Shortcuts to Prosperity: Our Favorite Money Hacks (Part 2)

“You’ve got to do fewer things more effectively.”
– Adam Urbanski, business and marketing coach

In part one of “Shortcuts to Prosperity,” we examined 12 financial hacks organized under the first four of our Principles of Prosperity™. We continue now with the remaining three principles and 13 additional ways to hack your money and take a shortcut to wealth. 

Prosperity Principle:  Keep CONTROL of Your Money!

No one will care about your money as much as you do, so don’t hand over the control of all of your dollars to someone else.

  1. Automate your savings.

One of the easiest ways to lose control of your money is to spend it! Don’t let your dollars just sit around in your checking account, burning a proverbial hole in your pocket. Schedule automatic withdrawals to transfer money into a savings account, a whole life policy, or an investment.

But the mistake that most people make is that they move their money to places where they have no control! So mind these next hacks…

  1. Reconsider that 401(k) contribution.

Many people “automate saving” through their 401(k). If your employer matches your contributions, we recommend contributing only to the match level.

401(k)s have many rules, leaving your dollars under the control of the government and your employer. Want your money to start a business or take a year-long sabbatical? You’ll pay a price to withdraw for a “non-approved” reason. Then there are the future taxes, and the extremely limited investment choices.

Bottom line: 401(k)s are fraught with financial landmines, and you’re better off investing elsewhere beyond the match.

  1. Do the Roth.

You have no control over future tax rates, which are highly likely to rise. So don’t subject your investments to future unknown taxes! Choose a Roth (401(k) instead of a traditional 401(k) if you want to take advantage of the employer match.

Also consider converting your traditional IRA monies into a Roth IRA, perhaps a bit at a time, to avoid future taxation. (See #17, 18, and 22 for tips on how to best this.)

  1. Quit the Wall Street casino.

We’re conditioned to believe that the stock market is the best long-term investment, convinced by the endless ads and “financial education” campaigns sponsored by the trillion dollar financial industry. But you have zero control of the money dollars on the stock market roller coaster.

Not even Warren Buffet can predict or control the market, as evidenced by his enormous losses in the last stock market crash. And there are other options (including one that Buffet and Gates are now using….)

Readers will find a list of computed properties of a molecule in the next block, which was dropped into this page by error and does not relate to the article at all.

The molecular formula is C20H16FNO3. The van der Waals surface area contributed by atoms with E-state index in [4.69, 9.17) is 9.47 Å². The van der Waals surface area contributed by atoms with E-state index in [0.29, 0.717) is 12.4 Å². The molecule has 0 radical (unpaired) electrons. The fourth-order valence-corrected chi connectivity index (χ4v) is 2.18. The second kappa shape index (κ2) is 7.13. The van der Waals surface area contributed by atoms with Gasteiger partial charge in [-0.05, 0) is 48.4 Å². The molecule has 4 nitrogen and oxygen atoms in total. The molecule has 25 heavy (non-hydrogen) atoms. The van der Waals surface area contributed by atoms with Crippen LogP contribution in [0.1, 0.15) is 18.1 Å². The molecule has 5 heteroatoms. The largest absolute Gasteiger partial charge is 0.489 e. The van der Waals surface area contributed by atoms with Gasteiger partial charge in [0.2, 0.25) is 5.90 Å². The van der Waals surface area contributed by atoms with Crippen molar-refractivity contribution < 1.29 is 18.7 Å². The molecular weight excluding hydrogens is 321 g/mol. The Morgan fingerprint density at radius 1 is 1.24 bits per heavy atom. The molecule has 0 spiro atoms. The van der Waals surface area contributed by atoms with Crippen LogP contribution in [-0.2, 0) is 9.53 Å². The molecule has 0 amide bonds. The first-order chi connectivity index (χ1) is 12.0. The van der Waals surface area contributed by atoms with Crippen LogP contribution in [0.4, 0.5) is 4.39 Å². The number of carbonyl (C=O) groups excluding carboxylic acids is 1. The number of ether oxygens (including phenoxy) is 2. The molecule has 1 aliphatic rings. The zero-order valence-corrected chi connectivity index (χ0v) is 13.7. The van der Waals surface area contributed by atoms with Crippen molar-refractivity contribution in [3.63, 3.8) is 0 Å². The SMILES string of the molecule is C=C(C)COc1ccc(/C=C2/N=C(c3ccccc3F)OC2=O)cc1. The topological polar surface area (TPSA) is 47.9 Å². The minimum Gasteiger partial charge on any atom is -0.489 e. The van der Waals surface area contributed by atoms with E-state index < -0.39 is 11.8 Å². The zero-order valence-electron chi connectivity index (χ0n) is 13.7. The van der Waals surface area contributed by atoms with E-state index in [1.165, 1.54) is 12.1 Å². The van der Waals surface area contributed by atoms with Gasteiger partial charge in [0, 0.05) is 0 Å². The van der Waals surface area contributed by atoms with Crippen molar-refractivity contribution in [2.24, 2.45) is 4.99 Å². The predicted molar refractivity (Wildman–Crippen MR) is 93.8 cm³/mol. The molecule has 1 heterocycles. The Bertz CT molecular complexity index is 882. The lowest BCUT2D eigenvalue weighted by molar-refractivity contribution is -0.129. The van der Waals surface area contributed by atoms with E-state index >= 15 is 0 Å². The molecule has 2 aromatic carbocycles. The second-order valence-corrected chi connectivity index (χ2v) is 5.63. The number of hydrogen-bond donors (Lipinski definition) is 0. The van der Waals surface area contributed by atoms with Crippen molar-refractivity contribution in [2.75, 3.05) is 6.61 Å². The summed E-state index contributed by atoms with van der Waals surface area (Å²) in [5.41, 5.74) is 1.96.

1. Self-direct your IRA.

Many people already have money in qualified retirement funds such as 401(k)s, 403(b)s, and IRAs. And you’ve got to choose from their menu of investments… primarily mutual funds. What do you do now… especially if it’s a bad time to take a big tax hit? You can do a self-directed IRA and have access to a much wider range of investment choices.

  1. Use a life settlement to grow assets more predictably.

One of our favorite investments that can be used in a self-directed IRA is life settlement funds. Comprised of life insurance policies (which can be bought and sold just like other assets) from seniors that no longer wanted or needed their life insurance policies, these assets rely on actuarial math, not market speculation.

Warren Buffet (through Berkshire Hathaway) and Bill Gates (reportedly through his personal assets) have invested hundreds of millions in life settlement funds.

(See “Life Settlement Investments: Pros, Cons and Facts” or contact us to inquire about life settlement investments.)

Prosperity Principle:  MOVE Your Money

Typical financial planning focuses on accumulation, but you want your money moving like a river, not sitting stagnant like pond water. Keep your money in motion with these hacks, and you’ll have MORE of your dollars working for you!

  1. Put lazy assets to work.

Look and see where you have money just sitting. Lazy assets may include:

  • money accumulating in savings accounts and CDs beyond what is needed for emergency purposes.
  • paid-off properties. Especially with rates at historic lows, you’re much better off putting money to work in investments than pre-paying mortgages.